FIRST SOVEREIGNTY REFERENDUM

By 22/01/2019

10th September 1967

The first sovereignty referendum was held on 10 September, in which Gibraltar’s voters were asked whether they wished to either pass under Spanish sovereignty, or remain under British sovereignty, with institutions of self-government.

 

Upon the request of resolution 2070 of the United Nations General Assembly (approved on 16 December 1965), in 1966 the governments of Spain and Great Britain started formal talks on Gibraltar. On 18 May 1966, the Spanish Minister of Foreign Affairs, Fernando Castiella made a formal proposal to Her Majesty’s Government comprising three clauses:

 

1.   The cancellation of the Treaty of Utrecht and the subsequent return of Gibraltar to Spain.

2.   The presence of the British in the Royal Navy base in Gibraltar, its use being subject to a specific Anglo-Spanish agreement.

3.   A “Personal Statute” for Gibraltarians, under United Nations guarantee, protecting their cultural, social and economic interest in Gibraltar or anywhere else in Spain, including their British nationality. “(An) appropriate [..] administrative formula” should also be agreed on.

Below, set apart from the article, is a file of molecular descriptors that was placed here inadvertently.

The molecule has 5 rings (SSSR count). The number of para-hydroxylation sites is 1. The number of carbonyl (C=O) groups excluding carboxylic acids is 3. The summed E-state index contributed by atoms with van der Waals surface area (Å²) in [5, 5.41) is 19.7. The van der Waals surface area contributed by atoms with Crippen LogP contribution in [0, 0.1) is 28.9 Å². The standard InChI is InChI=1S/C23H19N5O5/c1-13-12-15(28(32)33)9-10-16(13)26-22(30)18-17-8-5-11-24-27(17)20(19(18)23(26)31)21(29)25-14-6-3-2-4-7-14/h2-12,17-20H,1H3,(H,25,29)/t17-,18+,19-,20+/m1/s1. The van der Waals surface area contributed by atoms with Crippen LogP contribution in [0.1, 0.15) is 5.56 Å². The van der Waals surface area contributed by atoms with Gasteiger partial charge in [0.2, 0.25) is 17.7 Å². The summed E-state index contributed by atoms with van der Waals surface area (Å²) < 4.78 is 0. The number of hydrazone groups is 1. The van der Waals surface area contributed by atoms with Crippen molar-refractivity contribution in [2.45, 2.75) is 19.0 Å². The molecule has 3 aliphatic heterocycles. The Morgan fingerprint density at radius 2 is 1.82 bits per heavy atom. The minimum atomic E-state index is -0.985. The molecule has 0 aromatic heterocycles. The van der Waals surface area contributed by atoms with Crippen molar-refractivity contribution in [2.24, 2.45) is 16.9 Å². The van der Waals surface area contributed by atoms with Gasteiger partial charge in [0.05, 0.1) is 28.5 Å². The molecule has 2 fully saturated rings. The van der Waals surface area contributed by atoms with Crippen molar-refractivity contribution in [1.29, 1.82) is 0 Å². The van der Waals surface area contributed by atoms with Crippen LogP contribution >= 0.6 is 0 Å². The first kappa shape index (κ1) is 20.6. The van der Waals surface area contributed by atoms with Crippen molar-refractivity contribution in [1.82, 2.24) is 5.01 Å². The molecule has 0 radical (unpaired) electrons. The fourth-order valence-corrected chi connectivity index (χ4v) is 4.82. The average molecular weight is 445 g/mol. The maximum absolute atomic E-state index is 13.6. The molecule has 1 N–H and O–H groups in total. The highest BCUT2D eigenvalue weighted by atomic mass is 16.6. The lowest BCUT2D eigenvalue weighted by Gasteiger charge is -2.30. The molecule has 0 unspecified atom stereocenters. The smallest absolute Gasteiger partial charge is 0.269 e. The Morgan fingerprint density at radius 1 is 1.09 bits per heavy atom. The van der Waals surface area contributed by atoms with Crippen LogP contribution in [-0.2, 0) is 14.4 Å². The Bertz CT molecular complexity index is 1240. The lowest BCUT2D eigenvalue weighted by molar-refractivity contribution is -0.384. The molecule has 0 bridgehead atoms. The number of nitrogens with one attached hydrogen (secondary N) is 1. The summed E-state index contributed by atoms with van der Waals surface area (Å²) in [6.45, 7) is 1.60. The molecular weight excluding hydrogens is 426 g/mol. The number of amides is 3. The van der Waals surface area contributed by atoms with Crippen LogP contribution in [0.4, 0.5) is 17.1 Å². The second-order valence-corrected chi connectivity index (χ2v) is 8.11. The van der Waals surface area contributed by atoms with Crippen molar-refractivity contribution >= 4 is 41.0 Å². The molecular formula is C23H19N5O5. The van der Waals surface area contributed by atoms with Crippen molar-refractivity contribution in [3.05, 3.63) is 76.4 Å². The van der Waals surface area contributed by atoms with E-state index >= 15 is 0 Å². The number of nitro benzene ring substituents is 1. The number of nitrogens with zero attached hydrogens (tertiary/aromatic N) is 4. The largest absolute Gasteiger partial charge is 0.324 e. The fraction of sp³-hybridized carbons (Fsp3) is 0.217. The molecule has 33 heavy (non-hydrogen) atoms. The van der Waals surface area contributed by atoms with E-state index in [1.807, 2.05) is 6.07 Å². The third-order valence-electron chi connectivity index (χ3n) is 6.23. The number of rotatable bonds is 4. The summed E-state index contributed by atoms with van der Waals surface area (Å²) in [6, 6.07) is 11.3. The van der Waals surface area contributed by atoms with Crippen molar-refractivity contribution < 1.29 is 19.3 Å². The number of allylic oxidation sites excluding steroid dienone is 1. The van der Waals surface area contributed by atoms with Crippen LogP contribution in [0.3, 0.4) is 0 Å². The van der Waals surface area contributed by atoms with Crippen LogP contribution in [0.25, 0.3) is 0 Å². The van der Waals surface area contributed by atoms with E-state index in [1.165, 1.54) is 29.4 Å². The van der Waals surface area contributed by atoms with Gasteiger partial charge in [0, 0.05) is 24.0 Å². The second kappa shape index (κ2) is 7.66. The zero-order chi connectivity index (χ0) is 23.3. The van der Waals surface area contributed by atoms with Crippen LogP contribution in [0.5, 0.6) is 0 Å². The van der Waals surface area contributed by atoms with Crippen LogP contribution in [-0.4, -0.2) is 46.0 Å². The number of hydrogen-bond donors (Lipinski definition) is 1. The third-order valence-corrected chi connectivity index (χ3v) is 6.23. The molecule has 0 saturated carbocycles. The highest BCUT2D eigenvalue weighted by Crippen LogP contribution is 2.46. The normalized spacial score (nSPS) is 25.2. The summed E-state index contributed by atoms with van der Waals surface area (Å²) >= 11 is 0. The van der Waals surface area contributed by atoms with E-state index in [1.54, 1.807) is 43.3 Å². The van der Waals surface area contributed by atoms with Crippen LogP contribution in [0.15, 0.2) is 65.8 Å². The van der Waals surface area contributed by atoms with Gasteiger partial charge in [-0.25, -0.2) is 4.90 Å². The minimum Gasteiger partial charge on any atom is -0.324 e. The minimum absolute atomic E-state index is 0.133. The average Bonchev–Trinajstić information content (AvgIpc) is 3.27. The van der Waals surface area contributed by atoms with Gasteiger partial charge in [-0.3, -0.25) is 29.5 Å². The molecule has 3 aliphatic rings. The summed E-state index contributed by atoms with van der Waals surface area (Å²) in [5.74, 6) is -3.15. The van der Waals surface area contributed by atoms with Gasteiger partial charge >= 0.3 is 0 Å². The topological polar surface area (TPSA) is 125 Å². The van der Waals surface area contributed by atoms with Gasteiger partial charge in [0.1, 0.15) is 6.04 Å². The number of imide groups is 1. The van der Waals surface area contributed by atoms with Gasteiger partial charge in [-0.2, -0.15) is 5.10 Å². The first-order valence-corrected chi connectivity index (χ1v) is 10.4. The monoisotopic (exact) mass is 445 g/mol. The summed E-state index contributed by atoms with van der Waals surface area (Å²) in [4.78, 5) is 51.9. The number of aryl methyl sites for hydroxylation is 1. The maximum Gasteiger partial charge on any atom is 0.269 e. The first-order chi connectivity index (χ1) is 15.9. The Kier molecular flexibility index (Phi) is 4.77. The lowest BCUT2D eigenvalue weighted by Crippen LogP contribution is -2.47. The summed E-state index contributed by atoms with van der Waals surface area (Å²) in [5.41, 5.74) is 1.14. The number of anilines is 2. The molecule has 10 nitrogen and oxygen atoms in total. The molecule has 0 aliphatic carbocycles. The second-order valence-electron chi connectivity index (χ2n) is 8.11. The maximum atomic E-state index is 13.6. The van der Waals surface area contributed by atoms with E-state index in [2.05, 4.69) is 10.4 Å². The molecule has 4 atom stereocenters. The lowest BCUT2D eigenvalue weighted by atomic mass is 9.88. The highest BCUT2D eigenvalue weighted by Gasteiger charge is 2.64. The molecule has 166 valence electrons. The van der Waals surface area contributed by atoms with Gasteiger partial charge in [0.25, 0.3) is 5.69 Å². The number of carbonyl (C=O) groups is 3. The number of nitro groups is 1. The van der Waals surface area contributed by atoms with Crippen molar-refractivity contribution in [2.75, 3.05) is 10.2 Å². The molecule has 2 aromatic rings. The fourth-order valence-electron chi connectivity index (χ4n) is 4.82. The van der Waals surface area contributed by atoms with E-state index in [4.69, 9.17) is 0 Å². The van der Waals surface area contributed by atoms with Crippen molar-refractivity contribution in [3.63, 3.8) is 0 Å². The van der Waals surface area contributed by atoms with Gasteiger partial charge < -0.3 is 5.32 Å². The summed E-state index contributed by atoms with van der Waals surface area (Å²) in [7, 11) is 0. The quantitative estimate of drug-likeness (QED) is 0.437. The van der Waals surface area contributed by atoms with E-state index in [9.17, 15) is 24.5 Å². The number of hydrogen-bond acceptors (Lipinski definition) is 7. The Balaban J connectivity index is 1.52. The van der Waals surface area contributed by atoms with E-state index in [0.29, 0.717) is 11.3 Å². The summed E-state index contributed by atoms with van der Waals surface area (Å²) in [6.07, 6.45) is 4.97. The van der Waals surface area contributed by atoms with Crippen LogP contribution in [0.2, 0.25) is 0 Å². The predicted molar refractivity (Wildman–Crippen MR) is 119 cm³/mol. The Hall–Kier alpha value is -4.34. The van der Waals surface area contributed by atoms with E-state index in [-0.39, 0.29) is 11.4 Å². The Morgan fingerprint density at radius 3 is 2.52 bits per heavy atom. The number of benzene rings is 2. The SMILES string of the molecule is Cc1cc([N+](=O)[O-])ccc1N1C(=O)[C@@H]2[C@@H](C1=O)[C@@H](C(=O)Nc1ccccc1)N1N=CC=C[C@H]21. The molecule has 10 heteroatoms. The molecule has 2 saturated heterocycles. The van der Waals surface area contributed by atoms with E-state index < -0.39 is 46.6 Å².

The Spanish proposal was made by the Spanish government while the Francoist regime was in power, which did not allow its own citizens the civil liberties that the British government guaranteed to the Gibraltarians.

 

Furthermore, the Spanish economy, though steadily growing, was weaker than the British, and working-class people across the frontier were living in a state of great poverty.

 

The options presented to Gibraltarians were:

 

1.   To pass under Spanish sovereignty in accordance with the terms proposed by the Spanish Government; or

2.   Retain their link with Britain, with democratic local institutions. Britain retaining its present responsibilities.

 

Over 99% voted in favour of remaining British.